UKIP – how should we see them?

For a long time I and many others have been guilty of treating UKIP with derision and scorn. We have seen similar responses to the far-right ‘loons’ elsewhere. Who after all doesn’t think Sarah Palin is barking mad? Who does not have nothing but contempt for the le Pen National Front in France? The answer, sad to say, is ‘plenty’.

The politics of protest have clearly changed since my youth; in fact since the Great Depression and the French Revolution really. Until recently, hard times always tended to benefit the progressive left. Many think this is why the Welsh Labour has never even wanted to remove the poverty of the valleys – it keeps them in power in Wales. But the times are a-changing. Partly because, I suspect, of Labour’s clear abandonment of any pretence to be the party of the workers, the poor and the disadvantaged, large swathes of the electorate are buying in to channelling their frustration and resentment towards immigrants, welfare claimants, poorly functioning public services. These are the issues dominating the political agenda. Allied to establishment bias in the media, the left-wing progressives struggle to get a look in.

We hear a lot about the Green Surge, but of course the UKIP surge has been even more impressive in numerical terms. In 2002 UKIP had 3500 more members than us, and despite fluctuations in between, the margin was actually smaller in 2010, with UKIP at 15500 members to our nearly 13000 members. UKIP have maintained an impressive surge since 2010, whereas we plateaued until the turn of this year. This leaves us currently 15000 members behind them today, and our growth rate is currently only slightly better than their this year. We are not going to catch them up any time soon.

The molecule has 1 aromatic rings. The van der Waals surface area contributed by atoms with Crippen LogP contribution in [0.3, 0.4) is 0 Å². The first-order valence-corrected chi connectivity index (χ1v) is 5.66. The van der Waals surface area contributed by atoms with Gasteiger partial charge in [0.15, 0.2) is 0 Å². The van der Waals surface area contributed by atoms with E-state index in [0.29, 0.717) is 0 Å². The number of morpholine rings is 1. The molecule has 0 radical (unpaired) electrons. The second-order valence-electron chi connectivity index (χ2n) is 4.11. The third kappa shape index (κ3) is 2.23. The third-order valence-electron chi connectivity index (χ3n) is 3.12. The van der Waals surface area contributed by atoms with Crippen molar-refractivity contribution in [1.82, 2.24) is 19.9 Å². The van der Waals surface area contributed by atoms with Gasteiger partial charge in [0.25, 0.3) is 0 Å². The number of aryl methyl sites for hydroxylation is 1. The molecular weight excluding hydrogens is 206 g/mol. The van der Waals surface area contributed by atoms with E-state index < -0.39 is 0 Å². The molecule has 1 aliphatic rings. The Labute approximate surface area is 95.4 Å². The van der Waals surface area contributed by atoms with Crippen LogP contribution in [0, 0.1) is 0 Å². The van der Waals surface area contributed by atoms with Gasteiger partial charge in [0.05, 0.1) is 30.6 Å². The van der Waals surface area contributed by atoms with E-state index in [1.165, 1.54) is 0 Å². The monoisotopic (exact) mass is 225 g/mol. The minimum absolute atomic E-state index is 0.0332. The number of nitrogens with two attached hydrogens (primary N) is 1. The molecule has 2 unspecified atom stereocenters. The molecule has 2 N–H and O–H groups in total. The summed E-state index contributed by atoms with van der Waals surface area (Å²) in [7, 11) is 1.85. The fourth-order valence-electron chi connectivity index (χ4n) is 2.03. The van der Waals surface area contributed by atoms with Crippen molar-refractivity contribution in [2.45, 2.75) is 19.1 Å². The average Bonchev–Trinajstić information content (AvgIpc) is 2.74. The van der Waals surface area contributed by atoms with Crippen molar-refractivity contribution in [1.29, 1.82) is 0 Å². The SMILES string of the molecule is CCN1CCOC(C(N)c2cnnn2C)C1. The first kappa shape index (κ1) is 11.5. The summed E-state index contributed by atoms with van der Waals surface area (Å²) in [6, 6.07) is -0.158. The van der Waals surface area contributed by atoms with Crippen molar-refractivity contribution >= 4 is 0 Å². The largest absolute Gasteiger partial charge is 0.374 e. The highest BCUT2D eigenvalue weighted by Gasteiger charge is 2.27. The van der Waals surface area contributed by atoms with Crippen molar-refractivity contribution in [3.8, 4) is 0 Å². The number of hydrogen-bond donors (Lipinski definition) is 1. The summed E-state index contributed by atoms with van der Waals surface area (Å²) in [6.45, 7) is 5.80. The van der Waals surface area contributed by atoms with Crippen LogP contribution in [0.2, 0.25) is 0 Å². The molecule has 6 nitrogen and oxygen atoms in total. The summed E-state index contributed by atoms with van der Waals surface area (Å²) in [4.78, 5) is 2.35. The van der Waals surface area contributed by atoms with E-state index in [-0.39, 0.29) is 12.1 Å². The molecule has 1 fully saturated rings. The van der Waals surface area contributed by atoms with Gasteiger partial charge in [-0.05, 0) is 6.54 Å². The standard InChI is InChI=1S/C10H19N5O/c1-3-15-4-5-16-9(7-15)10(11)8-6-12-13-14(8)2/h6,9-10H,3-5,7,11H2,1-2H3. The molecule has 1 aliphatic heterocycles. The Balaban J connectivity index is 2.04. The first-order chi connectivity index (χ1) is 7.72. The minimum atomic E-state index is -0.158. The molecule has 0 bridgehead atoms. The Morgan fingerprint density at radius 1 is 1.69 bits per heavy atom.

Screen Shot 2014-11-16 at 23.06.49

Since the spate of 6 by-elections in November 2012 (which included Cardiff South & Penarth where Ukip scored 6.1% to just beat our 4.1%) there have been 6 further by-elections where Ukip ranged from 18% to 59.7% (ave. 32%) and we ranged from 0% (DNS) to 3.1% (ave. 2.7% in the 4 we contested)

And this has all happened against a backdrop of repeated charges of racism and sexism and assorted ‘idiots’ saying stupid things that you would have thought would have stopped this surge in its tracks. This is the now infamous ‘car crash’ interview on LBC, just 4 months before getting close to 60% of the vote in Clacton (which is in the LBC broadcasting area)

The small business spokesman mentioned, by the way, is now one of our Welsh MEPs.

So how should we see them? They are clearly well ahead of us in the polls and, although we can keep hoping their bubble will burst soon, there is no evidence of it being imminent. As Natalie Bennett points out, “What Ukip’s rise should do is provoke seriously soul-searching among our political class about why it has been able to get so far with its dangerous, divisive and damaging rhetoric, and been almost unchallenged. The three largest parties haven’t taken on Ukip, but all too often pandered to it, seeking to pull back Ukip voters by outdoing it in rhetoric and policy.”

She goes on to say: “This is not only morally wrong, but politically stupid. By pandering to Ukip’s stance on immigration and Europe, the three largest parties have helped to make its claims that immigration has “caused” low wages, has “caused” housing shortages, has “caused” crowded hospitals and schools seem plausible.”